Church of Love
Organization and community: Cook Inlet Housing Authority (Anchorage, AK)
In 2013, the Cook Inlet Housing Authority purchased an old church building and land adjacent to their main headquarters in Spenard with the intention to tear down the building to expand staff parking. Two years later, The Light Brigade, a local arts collective, approached them seeking a space to build a large-scale art project commemorating the Anchorage Centennial. They agreed, and this set the stage for long-term exploration of the building as a makerspace and a central hub for the neighborhood and community engagement. Once the number and range of gatherings, events, and uses began to increase and local residents took ownership of the place, a path toward investment in rehabilitating the building as a permanent community center became viable. Formerly known as the “Love Church” when it was used by a Korean-American congregation, it was later renamed the “Church of Love.”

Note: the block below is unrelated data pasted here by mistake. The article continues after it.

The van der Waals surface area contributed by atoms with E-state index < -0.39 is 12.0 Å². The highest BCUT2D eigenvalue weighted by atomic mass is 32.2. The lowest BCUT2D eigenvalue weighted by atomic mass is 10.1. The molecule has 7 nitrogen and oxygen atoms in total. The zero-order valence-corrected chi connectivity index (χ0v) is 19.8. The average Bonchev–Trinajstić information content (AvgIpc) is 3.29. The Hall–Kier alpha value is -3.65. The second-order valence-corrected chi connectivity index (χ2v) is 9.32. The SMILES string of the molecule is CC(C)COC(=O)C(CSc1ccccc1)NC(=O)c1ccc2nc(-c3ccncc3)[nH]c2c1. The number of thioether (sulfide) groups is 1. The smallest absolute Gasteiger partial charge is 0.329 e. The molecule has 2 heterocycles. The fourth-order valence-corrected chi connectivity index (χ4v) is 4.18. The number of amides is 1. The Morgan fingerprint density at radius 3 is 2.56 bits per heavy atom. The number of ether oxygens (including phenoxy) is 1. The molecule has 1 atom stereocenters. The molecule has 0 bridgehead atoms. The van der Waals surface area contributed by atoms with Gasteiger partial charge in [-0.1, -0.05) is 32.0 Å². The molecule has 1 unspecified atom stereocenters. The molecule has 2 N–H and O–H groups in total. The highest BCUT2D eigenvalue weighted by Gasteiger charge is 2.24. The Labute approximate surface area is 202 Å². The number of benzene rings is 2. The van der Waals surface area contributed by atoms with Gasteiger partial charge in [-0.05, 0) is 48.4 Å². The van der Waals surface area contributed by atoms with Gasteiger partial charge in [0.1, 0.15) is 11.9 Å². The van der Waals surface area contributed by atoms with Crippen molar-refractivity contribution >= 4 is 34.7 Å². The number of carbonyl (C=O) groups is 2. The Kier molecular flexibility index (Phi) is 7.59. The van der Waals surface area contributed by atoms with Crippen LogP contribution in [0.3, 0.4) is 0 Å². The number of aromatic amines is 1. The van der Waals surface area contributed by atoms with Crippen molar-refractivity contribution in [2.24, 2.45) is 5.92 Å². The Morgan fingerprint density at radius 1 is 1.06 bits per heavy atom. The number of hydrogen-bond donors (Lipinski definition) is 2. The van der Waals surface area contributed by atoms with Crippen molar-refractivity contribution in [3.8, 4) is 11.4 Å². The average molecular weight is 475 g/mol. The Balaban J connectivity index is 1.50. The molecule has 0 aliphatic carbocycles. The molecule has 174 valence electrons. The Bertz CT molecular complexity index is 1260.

Now that it has been firmly established, the Church of Love has become an indispensable part of the community, providing a performance venue and gathering place for artists, creative entrepreneurs, programs for children, youth, and other residents. It was the site for a wide range of events including plays exploring homelessness and suicide, youth-focused music and dance competitions, and space for artists through the artist-in-residency program. Today, the Church of Love houses six studio artists: an Alaska Native bead artist, three painters, a potter, and a woodworker. The building’s survival and evolution as a neighborhood hub is a testimony to the growing importance of art and creativity in the Cook Inlet Housing Authority’s programming.
As Candace Blas, manager of the Church of Love said, “I fell in love with the space and was so inspired by the work [Cook Inlet Housing Authority] was doing and the potential of creating a community center and changing the way a community is built by including artistic methods and including artists in the process. They acknowledged that artists have a unique way of problem-solving and seeing the world, that’s just as valid as a developer’s.”